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Purple train to Hamburg

Our contributor Tobias Janaschke went to see the band on June 23, 2022, at the Stadtpark in Hamburg, and has sent in this photo report.

Local broadcaster NDR has a short video report from the gig, which does not require much knowledge of German. Of the setlist news, No need to shout is making live appearances. The clip below is from Graspop festival on June 19:

Thanks to Tobias for the pictures and to Ozymandias Preacher for the video.



14 Comments to “Purple train to Hamburg”:

  1. 1
    Adel Faragalla says:

    ‘No need to shout’ is a very weak song in my opinion but I guess they are brave to experiment.
    I guess they can play what they like but considering the short set list they could have channeled their energy with the right songs.
    They all look healthy so that very important.
    Peace ✌️

  2. 2
    George Martin says:

    The main riff to “No need to shout” is a slower version of the Gillan song “Roller”. Just listen to both songs back to back and you will see what I mean. Yes it’s a little different but very similar. As soon as I heard it I thought where have I heard that before? This is just an observation, I like them both and I’m glad they play other songs live to mix it up a bit.

  3. 3
    stoffer says:

    @1 agreed- weak song! only 33 seconds to go by, but sounds kinda slow….

  4. 4
    Uwe Hornung says:

    Attempting something new is part of Purple’s charm even though I personally would not rank No Need To Shout as Sgt. Pepper-worthy in, uhum, compositional value.

  5. 5
    Adel Faragalla says:

    George Martin @2
    I listened to the song ‘Roller’ as you mentioned, there a slight link but it also shows that DP Whoosh has a lot of Ian Gillan influence.
    Peace 👍

  6. 6
    max says:

    No need to shout … well I like it. Pity they do not play more of the new stuff (of Whoosh that is, I’m not too convinced by the covers album and that medley is an all time low IMHO).

  7. 7
    Attila says:

    NNTS is imho probably the worst piece on that album. Live, even worse. A strange choice, I think.

  8. 8
    Uwe Hornung says:

    “DP Whoosh has a lot of Ian Gillan influence …”

    All Mk VII/Mk VIII material IMHO has, Gillan’s influence today is much more prominent than it ever was in Mk II – I hear Ian Gillan Band and Gillan (the band) influences in Steve Morse era DP all the time. With Ritchie gone (who now has found someone to sing more conventional and ear-friendly melodies for him), there is no one to hold Big Ian back in constructing vocal melodies in the way he likes and depending on which end of the Rainbow you are sitting, that is either welcome or grating. I found Ian Gillan Band, Gillan and even Born Again era Sabbath more adventurous and off-the-wall than anything Rainbow (any incarnation) or Whitesnake (early Whitesnake were great, but inventors of a new sound they were not) did, so I’m happy with Ian’s large footprint, he keeps Purple a little edgy/Progish.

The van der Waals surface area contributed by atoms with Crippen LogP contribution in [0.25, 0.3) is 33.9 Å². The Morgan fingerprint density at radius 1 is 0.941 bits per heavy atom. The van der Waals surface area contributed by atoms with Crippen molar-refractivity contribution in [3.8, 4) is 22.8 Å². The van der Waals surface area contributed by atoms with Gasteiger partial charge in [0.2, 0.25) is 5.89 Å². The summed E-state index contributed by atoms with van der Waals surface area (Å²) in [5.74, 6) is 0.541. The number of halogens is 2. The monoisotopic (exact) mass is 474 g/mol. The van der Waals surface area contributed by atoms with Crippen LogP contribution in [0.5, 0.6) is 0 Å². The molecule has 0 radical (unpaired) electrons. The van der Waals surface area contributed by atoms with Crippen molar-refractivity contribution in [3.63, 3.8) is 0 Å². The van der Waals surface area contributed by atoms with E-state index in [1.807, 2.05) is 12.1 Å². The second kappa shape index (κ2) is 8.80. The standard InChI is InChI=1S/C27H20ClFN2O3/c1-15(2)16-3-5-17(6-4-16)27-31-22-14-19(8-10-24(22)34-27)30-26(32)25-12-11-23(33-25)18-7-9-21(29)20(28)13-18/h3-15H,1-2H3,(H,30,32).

9. 9
    Adel Faragalla says:

    Uwe Hornung@8
    I agree with your comments, Ian Gillan is adventurous with his music and I love the diversity of songs on Born Again even though it received bad comments about the the album from singers of Del Leopard and Judas Priest in an interview about the making of Born Again but I still love the creativity and the craziness of Ian Gillan lyrics and music.
    My only Criticism of DP is the fact that they never collaborated with external personal on writing new material even though they were happy to record cover songs on their album.
    As far as my limited knowledge is concerned I think they only collaborated with Michael Bradford on the song Walk On from the Bannans album as he is included in the credits.
    Sometimes it’s not a crime if you can’t were your own cloth all the time.
    I wish they tried other people’s cloth on and mixed and matched.
    Also let’s not forget how Perpendicular was and still is a great album due to the endless riffs that Steve Morse was given out as idea to the band so it can be deployed into songs.